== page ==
"Oh no," she whispered.

"That one's not in here," said Kyle, his eyes on the phrases.

She shot him a silencing glare.

"We got on the wrong train," said Linda.

"You make it sound like I should be surprised."

"Worried is more like it."


"Here’s not exactly on the map you know?  There's not even a section on this place in the book." 

She waggled the tome then held it close.  Peering up and down the tracks, she fought against the anxious bubbling in her stomach and the coating of sweat on her palms.

"It's no big deal," said Kyle, closing his book and glancing at the tracks.  "We'll get on one going the other direction and start again."

"And arrive somewhere else we don't know in the middle of the night," said Linda.

"Better than staying put."

She sighed.  "I guess so."  She swept her gaze around the platform.  "Can you see a timetable?"

"How about over there?"  He tipped his book at a cluster of flyers and pinned pages attached to a plywood plank fastened to the wall beside a shuttered window. 

Walking over, Linda perused the collection and stopped at a faded set of columns half hidden under murky plastic and other notices.

"Check this out," said Linda, pushing the obscuring pages aside.

"Can you make any sense of it?"

She tilted her head to one side and then the other, but neither angle provided any illumination.  "Not really."

The shutter over the window folded back with a slap and they both jumped back.  A round face as wrinkled as a crumpled piece of paper appeared beneath the tight coil of a snow-white bun.  The ancient woman said something Linda interpreted as Hello.

She fumbled through her reply, and then she pointed to herself. 

"Lost college student," she said, accentuating the words. 

The woman's wrinkles deepened and she retreated.

"You scared her off," whispered Kyle.

Linda shot him another glare, but beneath the thud of a ceiling fan, she heard murmurs and a moment later a younger man she guessed might be the woman's son by his silvery hair and shallower furrows occupied the window.


Hearing the stuttered but familiar greeting, Linda’s heart started racing.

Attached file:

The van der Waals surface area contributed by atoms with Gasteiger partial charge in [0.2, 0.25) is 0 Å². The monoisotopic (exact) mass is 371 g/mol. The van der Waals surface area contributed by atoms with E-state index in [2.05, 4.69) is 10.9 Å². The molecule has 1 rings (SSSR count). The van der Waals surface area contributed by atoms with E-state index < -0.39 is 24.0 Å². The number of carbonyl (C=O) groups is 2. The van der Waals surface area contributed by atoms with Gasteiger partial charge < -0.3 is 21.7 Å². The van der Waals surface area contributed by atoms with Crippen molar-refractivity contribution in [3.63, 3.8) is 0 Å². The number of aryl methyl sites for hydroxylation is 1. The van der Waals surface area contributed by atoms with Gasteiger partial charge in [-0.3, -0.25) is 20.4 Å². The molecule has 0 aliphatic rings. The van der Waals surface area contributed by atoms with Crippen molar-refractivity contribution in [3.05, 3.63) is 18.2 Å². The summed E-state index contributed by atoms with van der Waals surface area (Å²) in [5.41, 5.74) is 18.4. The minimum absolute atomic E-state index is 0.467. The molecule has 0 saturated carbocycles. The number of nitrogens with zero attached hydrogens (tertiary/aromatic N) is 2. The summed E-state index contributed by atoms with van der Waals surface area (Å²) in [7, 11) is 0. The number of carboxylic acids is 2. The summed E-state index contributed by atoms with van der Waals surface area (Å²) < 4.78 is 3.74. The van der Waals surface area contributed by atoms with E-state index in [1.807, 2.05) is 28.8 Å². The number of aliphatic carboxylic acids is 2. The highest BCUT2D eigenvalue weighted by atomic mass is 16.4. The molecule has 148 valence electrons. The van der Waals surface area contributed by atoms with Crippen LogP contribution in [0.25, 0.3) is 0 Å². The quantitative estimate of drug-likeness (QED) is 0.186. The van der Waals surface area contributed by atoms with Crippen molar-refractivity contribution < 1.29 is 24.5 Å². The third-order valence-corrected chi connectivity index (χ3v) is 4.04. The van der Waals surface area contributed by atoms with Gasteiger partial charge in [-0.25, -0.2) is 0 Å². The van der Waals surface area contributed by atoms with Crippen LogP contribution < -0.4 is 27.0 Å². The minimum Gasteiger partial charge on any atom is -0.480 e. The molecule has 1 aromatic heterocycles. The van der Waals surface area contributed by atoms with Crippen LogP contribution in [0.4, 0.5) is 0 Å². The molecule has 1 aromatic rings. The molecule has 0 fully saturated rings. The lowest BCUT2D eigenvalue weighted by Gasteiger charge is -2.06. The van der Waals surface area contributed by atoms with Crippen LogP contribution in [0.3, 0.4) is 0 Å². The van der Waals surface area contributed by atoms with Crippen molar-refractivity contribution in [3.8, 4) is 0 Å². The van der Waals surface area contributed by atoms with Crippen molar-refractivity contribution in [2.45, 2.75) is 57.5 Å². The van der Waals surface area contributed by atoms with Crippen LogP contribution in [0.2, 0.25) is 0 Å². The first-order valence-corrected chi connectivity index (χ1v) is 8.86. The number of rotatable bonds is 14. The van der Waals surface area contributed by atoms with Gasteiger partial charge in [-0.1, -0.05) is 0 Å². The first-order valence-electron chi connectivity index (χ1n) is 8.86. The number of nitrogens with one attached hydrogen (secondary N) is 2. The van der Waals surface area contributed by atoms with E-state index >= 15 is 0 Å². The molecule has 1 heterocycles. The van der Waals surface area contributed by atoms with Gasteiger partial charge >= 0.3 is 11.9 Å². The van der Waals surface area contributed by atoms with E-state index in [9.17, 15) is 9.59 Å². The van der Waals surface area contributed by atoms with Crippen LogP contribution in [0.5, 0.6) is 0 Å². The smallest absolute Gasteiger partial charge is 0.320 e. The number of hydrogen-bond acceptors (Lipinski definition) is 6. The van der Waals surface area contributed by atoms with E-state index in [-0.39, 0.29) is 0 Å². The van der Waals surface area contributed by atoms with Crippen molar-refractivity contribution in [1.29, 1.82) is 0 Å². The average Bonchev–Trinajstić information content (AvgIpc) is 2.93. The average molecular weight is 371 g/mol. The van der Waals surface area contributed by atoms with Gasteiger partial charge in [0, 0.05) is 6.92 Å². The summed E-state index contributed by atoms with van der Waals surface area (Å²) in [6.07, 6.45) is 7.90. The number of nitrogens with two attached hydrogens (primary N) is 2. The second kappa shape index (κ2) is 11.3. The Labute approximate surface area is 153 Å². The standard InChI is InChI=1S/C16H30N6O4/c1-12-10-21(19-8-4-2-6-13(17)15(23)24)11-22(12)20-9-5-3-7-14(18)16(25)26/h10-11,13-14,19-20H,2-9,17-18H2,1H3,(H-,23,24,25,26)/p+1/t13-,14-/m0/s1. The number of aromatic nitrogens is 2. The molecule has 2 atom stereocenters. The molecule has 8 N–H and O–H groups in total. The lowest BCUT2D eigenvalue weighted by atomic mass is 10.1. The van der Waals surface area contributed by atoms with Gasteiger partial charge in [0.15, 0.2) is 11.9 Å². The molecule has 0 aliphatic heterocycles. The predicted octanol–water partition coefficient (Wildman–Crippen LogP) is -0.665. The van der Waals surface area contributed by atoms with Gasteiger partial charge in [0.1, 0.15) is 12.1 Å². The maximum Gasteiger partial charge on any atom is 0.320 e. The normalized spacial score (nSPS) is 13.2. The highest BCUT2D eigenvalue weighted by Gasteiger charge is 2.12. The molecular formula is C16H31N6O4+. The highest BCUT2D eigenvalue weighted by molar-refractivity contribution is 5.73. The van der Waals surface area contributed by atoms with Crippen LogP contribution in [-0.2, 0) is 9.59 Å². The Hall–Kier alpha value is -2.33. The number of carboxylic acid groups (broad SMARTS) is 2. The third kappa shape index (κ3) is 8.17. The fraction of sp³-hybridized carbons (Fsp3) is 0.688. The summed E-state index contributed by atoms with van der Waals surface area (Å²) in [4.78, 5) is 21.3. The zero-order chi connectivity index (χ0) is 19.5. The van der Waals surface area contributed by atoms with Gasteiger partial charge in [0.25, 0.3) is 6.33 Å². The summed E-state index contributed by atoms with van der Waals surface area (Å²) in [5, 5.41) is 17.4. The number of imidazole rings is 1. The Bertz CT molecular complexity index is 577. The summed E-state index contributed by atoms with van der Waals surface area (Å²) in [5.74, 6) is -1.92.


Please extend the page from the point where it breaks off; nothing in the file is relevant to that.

"Hello.  Could you help us?"

His face creased and his mouth warped into a helpless smile full of yellowed teeth.  "Sorry...."

Linda waved off the apology.  "My fault." 

She snatched the phrase book from Kyle, and flipped to the T's.  Finding train, she worked up a question about the time of the next inbound one with mimed taps at her watch, points toward where'd they come and alternating words for train and when. 

The old man seemed to grasp her meaning after the third performance.

"Ah," he pointed at her watch and she stuck out her arm.  With a callused fingertip he touched the seven and then jiggled his hand back and forth noncommittally.

Kyle inched closer.  "Do you think he means in twenty minutes or at seven o'clock?"

"Why don't you ask him," whispered Linda while bobbing her head in appreciation.

The old man beamed and brought his fingertips to his lips.  He made a beckoning motion and then waved toward the end of the platform.  Linda followed the gesture and heard a screen door swing open.  The ancient woman stepped out, braced on the doorframe and with a grin of missing teeth.

"I think they're inviting us inside," said Kyle.

"I get that," said Linda.


She met Kyle's eyes.  "Do you think it's safe?"

"What do we have to lose?"

"Your laptop, our passports, our money."

"I think I can take the old man, if you can handle the little old lady."


He took her elbow.  "They're waiting, and we’re being rude."

Linda sensed the old man's rapt gaze through the window.  He bobbed his head again and motioned at the door as if the repetition would ease her disquiet.  Giving in, she nodded, then let Kyle guide her along to the screen door where the ancient one ushered them inside.